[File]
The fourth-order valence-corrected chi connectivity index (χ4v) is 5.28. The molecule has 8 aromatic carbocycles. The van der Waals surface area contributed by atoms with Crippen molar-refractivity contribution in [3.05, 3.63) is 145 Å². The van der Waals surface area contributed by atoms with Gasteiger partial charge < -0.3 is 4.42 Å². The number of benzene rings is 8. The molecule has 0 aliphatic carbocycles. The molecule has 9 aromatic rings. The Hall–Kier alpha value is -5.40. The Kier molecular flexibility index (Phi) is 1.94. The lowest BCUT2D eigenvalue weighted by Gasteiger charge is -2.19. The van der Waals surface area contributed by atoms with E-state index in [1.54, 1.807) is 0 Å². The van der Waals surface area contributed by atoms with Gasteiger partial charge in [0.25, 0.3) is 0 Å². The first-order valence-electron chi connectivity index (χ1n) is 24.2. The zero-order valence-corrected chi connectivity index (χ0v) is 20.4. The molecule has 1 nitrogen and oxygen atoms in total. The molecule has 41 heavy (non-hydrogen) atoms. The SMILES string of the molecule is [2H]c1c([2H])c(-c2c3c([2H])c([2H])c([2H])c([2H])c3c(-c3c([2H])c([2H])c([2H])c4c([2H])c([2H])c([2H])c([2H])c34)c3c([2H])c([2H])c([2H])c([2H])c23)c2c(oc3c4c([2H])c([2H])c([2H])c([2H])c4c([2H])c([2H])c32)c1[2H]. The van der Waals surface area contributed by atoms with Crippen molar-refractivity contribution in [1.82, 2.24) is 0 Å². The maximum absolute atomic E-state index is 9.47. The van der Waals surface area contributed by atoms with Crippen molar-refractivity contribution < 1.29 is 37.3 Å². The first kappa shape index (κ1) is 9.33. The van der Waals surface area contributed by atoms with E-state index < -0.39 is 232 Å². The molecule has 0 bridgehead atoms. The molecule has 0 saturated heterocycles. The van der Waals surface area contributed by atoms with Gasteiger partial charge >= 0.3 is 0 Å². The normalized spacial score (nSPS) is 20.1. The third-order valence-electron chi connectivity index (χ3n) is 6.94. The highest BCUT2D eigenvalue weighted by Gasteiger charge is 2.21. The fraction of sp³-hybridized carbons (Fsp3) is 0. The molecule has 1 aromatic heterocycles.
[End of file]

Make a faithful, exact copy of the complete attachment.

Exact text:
The fourth-order valence-corrected chi connectivity index (χ4v) is 5.28. The molecule has 8 aromatic carbocycles. The van der Waals surface area contributed by atoms with Crippen molar-refractivity contribution in [3.05, 3.63) is 145 Å². The van der Waals surface area contributed by atoms with Gasteiger partial charge < -0.3 is 4.42 Å². The number of benzene rings is 8. The molecule has 0 aliphatic carbocycles. The molecule has 9 aromatic rings. The Hall–Kier alpha value is -5.40. The Kier molecular flexibility index (Phi) is 1.94. The lowest BCUT2D eigenvalue weighted by Gasteiger charge is -2.19. The van der Waals surface area contributed by atoms with E-state index in [1.54, 1.807) is 0 Å². The van der Waals surface area contributed by atoms with Gasteiger partial charge in [0.25, 0.3) is 0 Å². The first-order valence-electron chi connectivity index (χ1n) is 24.2. The zero-order valence-corrected chi connectivity index (χ0v) is 20.4. The molecule has 1 nitrogen and oxygen atoms in total. The molecule has 41 heavy (non-hydrogen) atoms. The SMILES string of the molecule is [2H]c1c([2H])c(-c2c3c([2H])c([2H])c([2H])c([2H])c3c(-c3c([2H])c([2H])c([2H])c4c([2H])c([2H])c([2H])c([2H])c34)c3c([2H])c([2H])c([2H])c([2H])c23)c2c(oc3c4c([2H])c([2H])c([2H])c([2H])c4c([2H])c([2H])c32)c1[2H]. The van der Waals surface area contributed by atoms with Crippen molar-refractivity contribution in [1.82, 2.24) is 0 Å². The maximum absolute atomic E-state index is 9.47. The van der Waals surface area contributed by atoms with Crippen molar-refractivity contribution < 1.29 is 37.3 Å². The first kappa shape index (κ1) is 9.33. The van der Waals surface area contributed by atoms with E-state index < -0.39 is 232 Å². The molecule has 0 bridgehead atoms. The molecule has 0 saturated heterocycles. The van der Waals surface area contributed by atoms with Gasteiger partial charge >= 0.3 is 0 Å². The normalized spacial score (nSPS) is 20.1. The third-order valence-electron chi connectivity index (χ3n) is 6.94. The highest BCUT2D eigenvalue weighted by Gasteiger charge is 2.21. The fraction of sp³-hybridized carbons (Fsp3) is 0. The molecule has 1 aromatic heterocycles.